Rest : What lies inside and What lies outside
by Germaine Fraser, RN, MA
"Rest is the conversation between what we love to do and how we love to be. Rest is the essence of giving and receiving. Rest is an act of remembering, imaginatively and intellectually but also physiologically and physically."* --David Whyte
Out of the four stress management principles I advocate in my teaching to others and in my own practice, rest is the most difficult for me (and many of my clients) to grasp. (Maybe we should try NOT grasping...) Not being able to relate to rest must be an American thing. Or maybe its a 21st century thing. We have trouble not multi-tasking. We resist sleep. We struggle with stopping, not doing. It might seem we are hard-wired to 'accomplish' or that our worth and value is seated in purposeful activities.
In my post, A Right Rest, I speak about the many varieties of rest that are available to us, that sleep or napping might not always be the right rest we are looking for. It delights me that only a poet (Whyte) could so eloquently speak about rest being a conversation about loving and being. It must be our tendencies to leave feeling out of our purposeful driven doing activity and the disinclination (due to discomfort?) to stay far from a closer connection to our being.
"We are rested when we are a living exchange between what lies inside and what lies outside, when we are an intriguing conversation between the potential that lies in our imagination and the possibilities for making that internal image real in the world; we are rested when we let things alone and let ourselves alone, to do what we do best, breathe as the body intended us to breathe."*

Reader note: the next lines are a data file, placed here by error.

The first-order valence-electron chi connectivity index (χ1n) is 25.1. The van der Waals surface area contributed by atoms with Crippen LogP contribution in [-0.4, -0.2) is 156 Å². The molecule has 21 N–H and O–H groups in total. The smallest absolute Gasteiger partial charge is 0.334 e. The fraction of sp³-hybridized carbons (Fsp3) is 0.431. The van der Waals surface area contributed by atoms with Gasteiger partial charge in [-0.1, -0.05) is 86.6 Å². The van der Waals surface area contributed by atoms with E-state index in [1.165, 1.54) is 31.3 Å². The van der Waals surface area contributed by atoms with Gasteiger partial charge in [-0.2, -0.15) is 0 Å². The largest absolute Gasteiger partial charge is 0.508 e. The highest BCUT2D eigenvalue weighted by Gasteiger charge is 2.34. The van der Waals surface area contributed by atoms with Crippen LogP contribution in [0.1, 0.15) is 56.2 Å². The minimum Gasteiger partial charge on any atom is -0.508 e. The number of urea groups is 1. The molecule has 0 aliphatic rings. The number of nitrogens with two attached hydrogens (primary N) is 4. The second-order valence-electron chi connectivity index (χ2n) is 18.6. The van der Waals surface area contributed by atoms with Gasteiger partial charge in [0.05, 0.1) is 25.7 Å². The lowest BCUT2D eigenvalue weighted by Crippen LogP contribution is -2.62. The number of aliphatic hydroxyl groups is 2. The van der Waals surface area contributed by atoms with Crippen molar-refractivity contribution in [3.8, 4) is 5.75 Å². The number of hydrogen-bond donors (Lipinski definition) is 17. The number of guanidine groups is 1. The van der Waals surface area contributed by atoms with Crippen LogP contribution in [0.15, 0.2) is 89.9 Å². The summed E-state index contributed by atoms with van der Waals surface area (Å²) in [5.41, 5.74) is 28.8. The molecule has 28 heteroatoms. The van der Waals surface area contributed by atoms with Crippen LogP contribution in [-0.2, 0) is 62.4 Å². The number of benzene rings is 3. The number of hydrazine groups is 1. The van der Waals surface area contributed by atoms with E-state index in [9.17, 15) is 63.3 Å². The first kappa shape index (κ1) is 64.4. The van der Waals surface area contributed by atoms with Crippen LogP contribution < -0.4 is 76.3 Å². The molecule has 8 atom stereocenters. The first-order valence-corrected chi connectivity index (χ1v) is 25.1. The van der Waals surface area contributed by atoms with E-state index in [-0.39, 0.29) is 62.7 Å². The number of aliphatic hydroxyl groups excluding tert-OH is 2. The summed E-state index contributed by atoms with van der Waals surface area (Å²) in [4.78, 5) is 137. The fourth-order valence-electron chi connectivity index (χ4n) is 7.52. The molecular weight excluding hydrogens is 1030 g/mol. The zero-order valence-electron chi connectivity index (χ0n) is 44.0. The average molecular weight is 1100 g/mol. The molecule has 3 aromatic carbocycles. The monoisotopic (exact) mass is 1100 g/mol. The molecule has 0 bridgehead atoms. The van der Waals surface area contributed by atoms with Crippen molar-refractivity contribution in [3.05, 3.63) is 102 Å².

Whyte's quote above and in his excellent essay, Rest*, eludes to the play of outer and inner and the ability to let go, to be closer to our more whole selves through the influence of our breath. Many of our indoctrinations have us resisting quiet or rest because it is a type of death; we have little to externally show for it; and that is unacceptable to the most of ourselves. In short, we most likely have an attitude distortion about rest: what it looks like, feels like and what it does for us.
"To rest is to give up on the already exhausted will as the prime motivator of endeavor, with its endless outward need to reward itself through established goals. To rest is to give up on worrying and fretting and the sense that there is something wrong with the world unless we are there to put it right; to rest is to fall back literally or figuratively from outer targets and shift the goal not to an inner bulls eye, an imagined state of perfect stillness, but to an inner state of natural exchange."* *David Whyte, Essay #21 "Rest"
This post originally appeared in http://integratedmedphiladelphia.blogspot.com/2013/09/rest.html